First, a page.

This morning I ducked into a place to have the oil changed in my daughter’s car (read: good mom). A table before me had all the pubs I love to leaf through but rarely get the chance to see. So I put down my Stephen King book and my Palm Treo and began my feast. First, I looked at the pictures in People, a luscious treat that usually only happens at the dentist. Then I cringed at the pictures included in an article about tummy tucks. Finally, I opened the pages of the Chicago Sun-Times, another rare treat.
The first and only article (these folks at Duxler are FAST) I read was about the written prayer that Barack Obama left in a crack of the Western Wall in Jerusalem’s Old City. Rule number one: those notes are private. Rule number two: since they are private they’re supposed to remain that way. Apparently, the note was taken (by whom isn’t so clear though it might have been a student) and then published yesterday in the Israeli paper Maariv. I won’t include the prayer here; you can look that up yourself.
But I thought it might be interesting to raise this issue of what to print and what not to print and all the ramifications involved. But of course I have a bigger lesson to offer, too. While I wasn’t in on the editorial meeting during which the publication of the prayer was discussed I have to guess that the editors at least raised the possible ways the public might respond to the paper sharing Obama’s private exchange with his god. I know for this blogger, an invasion of privacy like this makes me very uncomfortable and I wonder a little if the paper will suffer at all. I have to believe they prepared themselves for the fallout and there has been fallout.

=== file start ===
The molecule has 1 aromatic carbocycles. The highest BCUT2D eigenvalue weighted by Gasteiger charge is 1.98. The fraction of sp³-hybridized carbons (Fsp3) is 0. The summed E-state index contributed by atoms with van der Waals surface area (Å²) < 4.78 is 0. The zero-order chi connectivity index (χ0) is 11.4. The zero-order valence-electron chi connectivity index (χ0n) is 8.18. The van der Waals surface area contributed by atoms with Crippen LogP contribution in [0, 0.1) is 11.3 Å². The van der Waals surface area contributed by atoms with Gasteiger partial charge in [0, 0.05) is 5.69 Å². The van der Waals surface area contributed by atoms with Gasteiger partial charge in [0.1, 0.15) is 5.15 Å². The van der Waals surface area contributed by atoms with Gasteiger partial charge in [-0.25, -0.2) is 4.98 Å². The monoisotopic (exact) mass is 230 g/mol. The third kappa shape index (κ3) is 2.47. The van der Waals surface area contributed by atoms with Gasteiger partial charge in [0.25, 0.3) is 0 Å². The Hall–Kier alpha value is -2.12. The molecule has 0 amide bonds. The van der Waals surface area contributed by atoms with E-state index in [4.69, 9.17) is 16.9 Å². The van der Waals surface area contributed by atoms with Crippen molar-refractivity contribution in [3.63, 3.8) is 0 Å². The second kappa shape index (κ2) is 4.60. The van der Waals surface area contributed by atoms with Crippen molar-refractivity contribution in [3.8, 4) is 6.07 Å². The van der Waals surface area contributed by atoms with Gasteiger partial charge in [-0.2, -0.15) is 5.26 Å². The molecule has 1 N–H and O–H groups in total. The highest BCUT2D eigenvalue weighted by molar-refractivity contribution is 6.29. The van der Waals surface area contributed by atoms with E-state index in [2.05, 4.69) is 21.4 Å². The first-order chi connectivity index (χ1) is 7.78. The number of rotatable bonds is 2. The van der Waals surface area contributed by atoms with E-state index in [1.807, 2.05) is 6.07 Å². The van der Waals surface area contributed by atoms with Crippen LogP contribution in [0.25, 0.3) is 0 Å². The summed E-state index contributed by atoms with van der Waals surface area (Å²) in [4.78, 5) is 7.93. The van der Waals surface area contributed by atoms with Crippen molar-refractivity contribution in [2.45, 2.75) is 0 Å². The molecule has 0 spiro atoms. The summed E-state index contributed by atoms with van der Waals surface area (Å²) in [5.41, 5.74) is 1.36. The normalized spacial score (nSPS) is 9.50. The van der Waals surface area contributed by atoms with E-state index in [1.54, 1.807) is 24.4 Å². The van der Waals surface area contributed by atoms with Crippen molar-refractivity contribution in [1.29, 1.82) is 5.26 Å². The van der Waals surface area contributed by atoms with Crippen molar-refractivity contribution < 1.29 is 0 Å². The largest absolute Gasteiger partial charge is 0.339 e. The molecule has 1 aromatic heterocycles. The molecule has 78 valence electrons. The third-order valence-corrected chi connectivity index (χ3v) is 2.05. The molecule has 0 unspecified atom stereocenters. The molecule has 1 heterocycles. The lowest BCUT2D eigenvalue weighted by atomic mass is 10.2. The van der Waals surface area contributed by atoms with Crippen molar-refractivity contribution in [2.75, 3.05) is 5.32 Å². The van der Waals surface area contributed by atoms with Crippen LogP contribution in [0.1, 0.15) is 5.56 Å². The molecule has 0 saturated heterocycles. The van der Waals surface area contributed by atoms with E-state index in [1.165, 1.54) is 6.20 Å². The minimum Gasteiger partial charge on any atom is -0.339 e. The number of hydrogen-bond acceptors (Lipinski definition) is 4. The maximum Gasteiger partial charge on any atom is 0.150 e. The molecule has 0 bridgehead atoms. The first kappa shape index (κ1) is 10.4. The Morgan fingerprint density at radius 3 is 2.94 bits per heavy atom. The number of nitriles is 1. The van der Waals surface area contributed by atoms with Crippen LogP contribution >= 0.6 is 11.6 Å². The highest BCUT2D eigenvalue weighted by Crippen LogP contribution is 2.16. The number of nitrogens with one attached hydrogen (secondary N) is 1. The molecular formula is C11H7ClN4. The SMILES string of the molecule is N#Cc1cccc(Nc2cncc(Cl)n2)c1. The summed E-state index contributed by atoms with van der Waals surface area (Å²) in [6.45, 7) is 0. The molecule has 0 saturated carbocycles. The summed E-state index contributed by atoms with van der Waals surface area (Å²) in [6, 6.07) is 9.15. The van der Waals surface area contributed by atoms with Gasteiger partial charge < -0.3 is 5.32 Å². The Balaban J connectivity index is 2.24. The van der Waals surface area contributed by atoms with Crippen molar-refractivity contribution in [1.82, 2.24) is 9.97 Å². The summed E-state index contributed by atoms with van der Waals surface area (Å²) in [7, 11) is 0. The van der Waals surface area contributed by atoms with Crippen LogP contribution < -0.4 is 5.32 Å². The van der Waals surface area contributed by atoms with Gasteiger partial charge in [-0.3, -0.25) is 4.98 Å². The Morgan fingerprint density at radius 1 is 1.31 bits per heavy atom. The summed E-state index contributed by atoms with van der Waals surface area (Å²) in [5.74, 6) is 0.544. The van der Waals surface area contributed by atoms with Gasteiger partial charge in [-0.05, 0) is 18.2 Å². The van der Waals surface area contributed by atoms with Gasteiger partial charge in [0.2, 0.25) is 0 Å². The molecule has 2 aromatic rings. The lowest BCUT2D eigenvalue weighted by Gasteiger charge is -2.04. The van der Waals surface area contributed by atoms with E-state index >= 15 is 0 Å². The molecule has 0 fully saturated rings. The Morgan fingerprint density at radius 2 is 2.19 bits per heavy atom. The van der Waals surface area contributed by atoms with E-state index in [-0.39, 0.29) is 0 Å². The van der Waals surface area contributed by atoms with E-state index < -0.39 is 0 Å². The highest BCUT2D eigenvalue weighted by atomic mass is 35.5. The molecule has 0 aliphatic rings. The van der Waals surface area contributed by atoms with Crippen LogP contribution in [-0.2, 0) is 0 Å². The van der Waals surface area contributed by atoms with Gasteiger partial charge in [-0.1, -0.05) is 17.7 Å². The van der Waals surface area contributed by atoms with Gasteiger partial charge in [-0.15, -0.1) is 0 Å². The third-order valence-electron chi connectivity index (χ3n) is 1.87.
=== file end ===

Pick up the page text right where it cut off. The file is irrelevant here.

The lesson, of course, is that when you take a risk like this you absolutely must be prepared for the impact. I try really hard to impress upon my clients that reputation is everything and that means everyone in a company must feel the same way. We can’t control what people say inside or outside a company, but we can explain how their actions can have a much broader impact than they might believe. I’m going to guess that there might even be Maariv staffers who completely disagreed with the paper’s decision. Indeed, another Israeli paper, Yediot Ahronot, reported Friday it had also obtained the note but decided not to publish it to respect Obama’s privacy. Okay, what transpired in that newsroom? I’d love to know. Bottom line for me: I don’t think the episode does a whole lot for the reputation of the paper Maariv. I do, however, feel like the other paper, Yediot Ahronot, comes out much better and all they did was nothing. Sometime to think about.